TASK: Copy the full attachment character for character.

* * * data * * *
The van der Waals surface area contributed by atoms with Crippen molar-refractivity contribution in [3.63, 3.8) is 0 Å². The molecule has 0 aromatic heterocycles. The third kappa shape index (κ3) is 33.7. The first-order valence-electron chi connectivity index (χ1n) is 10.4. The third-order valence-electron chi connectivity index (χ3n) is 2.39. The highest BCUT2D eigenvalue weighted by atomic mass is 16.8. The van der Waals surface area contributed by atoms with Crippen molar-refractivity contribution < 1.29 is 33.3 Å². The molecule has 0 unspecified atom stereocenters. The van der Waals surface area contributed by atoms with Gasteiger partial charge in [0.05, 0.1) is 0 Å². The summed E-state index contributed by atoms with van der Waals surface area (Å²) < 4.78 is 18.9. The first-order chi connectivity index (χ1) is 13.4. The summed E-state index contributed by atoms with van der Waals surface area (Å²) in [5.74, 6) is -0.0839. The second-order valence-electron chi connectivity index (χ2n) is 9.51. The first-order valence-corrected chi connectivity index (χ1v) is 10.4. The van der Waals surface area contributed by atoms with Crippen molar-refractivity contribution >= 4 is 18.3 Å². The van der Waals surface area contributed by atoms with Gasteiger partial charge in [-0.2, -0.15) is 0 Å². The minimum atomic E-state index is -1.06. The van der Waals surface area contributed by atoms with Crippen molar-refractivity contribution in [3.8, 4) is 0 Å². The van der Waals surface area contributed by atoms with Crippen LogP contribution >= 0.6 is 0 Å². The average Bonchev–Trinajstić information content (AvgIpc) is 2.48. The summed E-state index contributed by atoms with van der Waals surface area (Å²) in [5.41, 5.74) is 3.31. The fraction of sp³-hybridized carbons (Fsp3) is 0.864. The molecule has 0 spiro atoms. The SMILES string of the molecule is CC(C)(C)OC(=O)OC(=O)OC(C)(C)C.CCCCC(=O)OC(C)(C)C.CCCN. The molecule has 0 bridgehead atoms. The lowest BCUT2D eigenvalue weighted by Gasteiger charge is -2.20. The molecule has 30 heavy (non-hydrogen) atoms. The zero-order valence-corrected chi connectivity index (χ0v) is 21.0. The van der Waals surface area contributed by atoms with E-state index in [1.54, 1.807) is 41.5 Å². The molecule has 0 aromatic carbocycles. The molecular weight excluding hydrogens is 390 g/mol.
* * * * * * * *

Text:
The van der Waals surface area contributed by atoms with Crippen molar-refractivity contribution in [3.63, 3.8) is 0 Å². The molecule has 0 aromatic heterocycles. The third kappa shape index (κ3) is 33.7. The first-order valence-electron chi connectivity index (χ1n) is 10.4. The third-order valence-electron chi connectivity index (χ3n) is 2.39. The highest BCUT2D eigenvalue weighted by atomic mass is 16.8. The van der Waals surface area contributed by atoms with Crippen molar-refractivity contribution < 1.29 is 33.3 Å². The molecule has 0 unspecified atom stereocenters. The van der Waals surface area contributed by atoms with Gasteiger partial charge in [0.05, 0.1) is 0 Å². The summed E-state index contributed by atoms with van der Waals surface area (Å²) < 4.78 is 18.9. The first-order chi connectivity index (χ1) is 13.4. The summed E-state index contributed by atoms with van der Waals surface area (Å²) in [5.74, 6) is -0.0839. The second-order valence-electron chi connectivity index (χ2n) is 9.51. The first-order valence-corrected chi connectivity index (χ1v) is 10.4. The van der Waals surface area contributed by atoms with Crippen molar-refractivity contribution >= 4 is 18.3 Å². The van der Waals surface area contributed by atoms with Gasteiger partial charge in [-0.2, -0.15) is 0 Å². The minimum atomic E-state index is -1.06. The van der Waals surface area contributed by atoms with Crippen molar-refractivity contribution in [3.8, 4) is 0 Å². The van der Waals surface area contributed by atoms with Crippen LogP contribution >= 0.6 is 0 Å². The average Bonchev–Trinajstić information content (AvgIpc) is 2.48. The summed E-state index contributed by atoms with van der Waals surface area (Å²) in [5.41, 5.74) is 3.31. The fraction of sp³-hybridized carbons (Fsp3) is 0.864. The molecule has 0 spiro atoms. The SMILES string of the molecule is CC(C)(C)OC(=O)OC(=O)OC(C)(C)C.CCCCC(=O)OC(C)(C)C.CCCN. The molecule has 0 bridgehead atoms. The lowest BCUT2D eigenvalue weighted by Gasteiger charge is -2.20. The molecule has 30 heavy (non-hydrogen) atoms. The zero-order valence-corrected chi connectivity index (χ0v) is 21.0. The van der Waals surface area contributed by atoms with E-state index in [1.54, 1.807) is 41.5 Å². The molecule has 0 aromatic carbocycles. The molecular weight excluding hydrogens is 390 g/mol.